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A yanki is simply a subculture that was popular in Japan in the 80's and 90's. Moreover, it was basically the style of delinquent students. They were characterized by punch perms or pompadours, shaved eyebrows, altered school uniforms, popping squats, being poor students and causing violence or trouble. Yanki is a term that applies to both boys and girls. Although it is said some yanki would be recruited into the yakuza, or Japanese organized crime, this is not always true. Many yanki simply joined the regular workforce and lived regular, productive lives after high school. Being a yanki was simply a way to enjoy youth and lash out at society similar to the punk rock movement in the West.

Bōsōzoku (暴走族) had a similar style to yanki, but were known for their outrageous and illegally modified motorcycles. Their outfits usually consisted of long jackets or flight suits consisting of complicated kanji with multiple meanings. On occasion, bike gangs would gather and parade down streets interfering with traffic or waking people at night. In their heyday, both yanki and bosozoku were considered a menace to society.

The term "yanki" has been popularized in American culture through the movie Kamikaze Girls. However, in Japan it comprises whole a genre of comics, movies, and even music.

But the Yanki should not be seen as mere wild beasts. They live by a strict moral code that owes something to the oyabun-kobun (parent-child) system of the yakuza. They also take inspiration from the “live beautifully, die young” sentiments familiar to Kamikaze pilots. A Yanki boss is sometimes called a Tokko-taicho; the captain of a suicide mission. Sometimes, they even decorate themselves with the old Japanese Imperial flag, inseparable from memories of World War II.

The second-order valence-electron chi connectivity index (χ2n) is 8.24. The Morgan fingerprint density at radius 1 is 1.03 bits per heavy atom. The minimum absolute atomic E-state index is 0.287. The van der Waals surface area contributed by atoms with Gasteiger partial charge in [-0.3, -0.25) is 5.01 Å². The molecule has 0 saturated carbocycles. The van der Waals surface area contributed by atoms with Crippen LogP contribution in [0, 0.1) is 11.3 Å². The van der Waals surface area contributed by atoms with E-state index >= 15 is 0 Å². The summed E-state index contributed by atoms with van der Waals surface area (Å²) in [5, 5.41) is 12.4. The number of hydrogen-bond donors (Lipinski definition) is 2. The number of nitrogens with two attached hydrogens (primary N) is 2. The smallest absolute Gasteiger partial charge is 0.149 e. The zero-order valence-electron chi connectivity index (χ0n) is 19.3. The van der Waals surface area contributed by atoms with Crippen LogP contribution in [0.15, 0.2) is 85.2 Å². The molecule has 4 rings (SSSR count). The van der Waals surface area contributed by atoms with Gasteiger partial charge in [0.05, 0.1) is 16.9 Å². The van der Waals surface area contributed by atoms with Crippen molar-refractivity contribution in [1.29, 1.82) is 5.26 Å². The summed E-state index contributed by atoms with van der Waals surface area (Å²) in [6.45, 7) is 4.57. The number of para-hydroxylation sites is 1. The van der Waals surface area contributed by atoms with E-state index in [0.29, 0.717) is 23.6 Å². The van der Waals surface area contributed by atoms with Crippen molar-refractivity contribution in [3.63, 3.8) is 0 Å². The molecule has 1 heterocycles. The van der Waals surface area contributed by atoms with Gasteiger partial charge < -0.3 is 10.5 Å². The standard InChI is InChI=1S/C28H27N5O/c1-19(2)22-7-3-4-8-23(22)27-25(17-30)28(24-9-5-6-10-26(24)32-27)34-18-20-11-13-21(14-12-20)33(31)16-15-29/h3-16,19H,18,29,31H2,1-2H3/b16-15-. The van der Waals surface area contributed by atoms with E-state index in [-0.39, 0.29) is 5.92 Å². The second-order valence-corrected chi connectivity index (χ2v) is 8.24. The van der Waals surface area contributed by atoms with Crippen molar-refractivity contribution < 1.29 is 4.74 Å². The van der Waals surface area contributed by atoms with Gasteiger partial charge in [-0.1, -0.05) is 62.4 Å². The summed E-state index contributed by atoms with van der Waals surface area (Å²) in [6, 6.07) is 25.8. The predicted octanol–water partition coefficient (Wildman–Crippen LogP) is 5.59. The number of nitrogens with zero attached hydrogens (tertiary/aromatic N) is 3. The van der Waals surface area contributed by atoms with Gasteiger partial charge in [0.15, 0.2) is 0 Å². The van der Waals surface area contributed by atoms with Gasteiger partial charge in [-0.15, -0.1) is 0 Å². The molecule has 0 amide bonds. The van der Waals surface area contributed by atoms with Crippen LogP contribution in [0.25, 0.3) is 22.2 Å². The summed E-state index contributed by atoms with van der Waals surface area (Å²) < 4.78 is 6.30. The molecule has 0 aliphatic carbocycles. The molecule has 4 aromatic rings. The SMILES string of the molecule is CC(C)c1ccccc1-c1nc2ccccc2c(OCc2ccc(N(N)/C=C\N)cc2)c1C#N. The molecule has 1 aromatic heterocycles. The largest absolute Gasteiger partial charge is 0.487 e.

By the age of 18 or 19, the life of a Yanki in his or her prime is winding down. Anyone who stays past the age of 20 is a loser, even by loser standards. The boys get blue-collar jobs in factories, and the Yanki girls get pregnant and become moms with dizzying speed. But Yanki adults keep strong ties to their former gangs. Visits to the old hangouts are common, where they regale the younglings with tales of heroic deeds that begin “when I was your age…”

Few Yanki ever leave their hometowns. And aside from growing older, there’s really nowhere to go. This is the fundamental tragedy of the Yanki. They have created their own culture and style, one worthy of further study, but they are incapable, or unwilling, to communicate it to outsiders often.



The stereotypical bōsōzoku look is often portrayed, and even caricatured, in many forms of Japanese media such as anime, manga and films. The typical bōsōzoku member is often depicted in a uniform consisting of a jumpsuit like those worn by manual laborers or a tokkō-fuku (特攻服), a type of military issued overcoat with kanji slogans usually worn open with no shirt underneath showing off their bandaged torsos and baggy matching pants tucked inside tall boots. Tokkō-fuku in Japanese means "Special Attack Uniform", which is the uniform of the Kamikaze pilots, which in Japanese were called the "Special Attack Battalion" (特攻隊). The uniforms will most likely be adorned with militaristic slogans, patriotic rising sun patches, ancient Chinese characters, or even manji. They will also often wrap a taskui, which is a sash tied in X around the torso, a look inspired by Japanese World War II fighter pilots. Leather jackets, often embroidered with club/gang logos, and even full leather suits are also seen as common elements of the bōsōzoku look. Among other items in the bōsōzoku attire are usually round or wrap-around sunglasses, long hachimaki headbands also with battle slogans and a pompadour hairstyle most likely akin to the greaser/rocker look or perhaps because of the hairstyle's association with yakuza thugs. The punch perm is considered a common bōsōzoku hairstyle as well. Surgical masks are also stereotypically worn by bōsōzokus perhaps to conceal their identities although these type of masks are also worn by allergy sufferers in Japan, especially during autumn. Females are also shown dressed in a similar style but dress in a more feminine manner with long and often dyed hair, high-heeled boots and excessive make-up.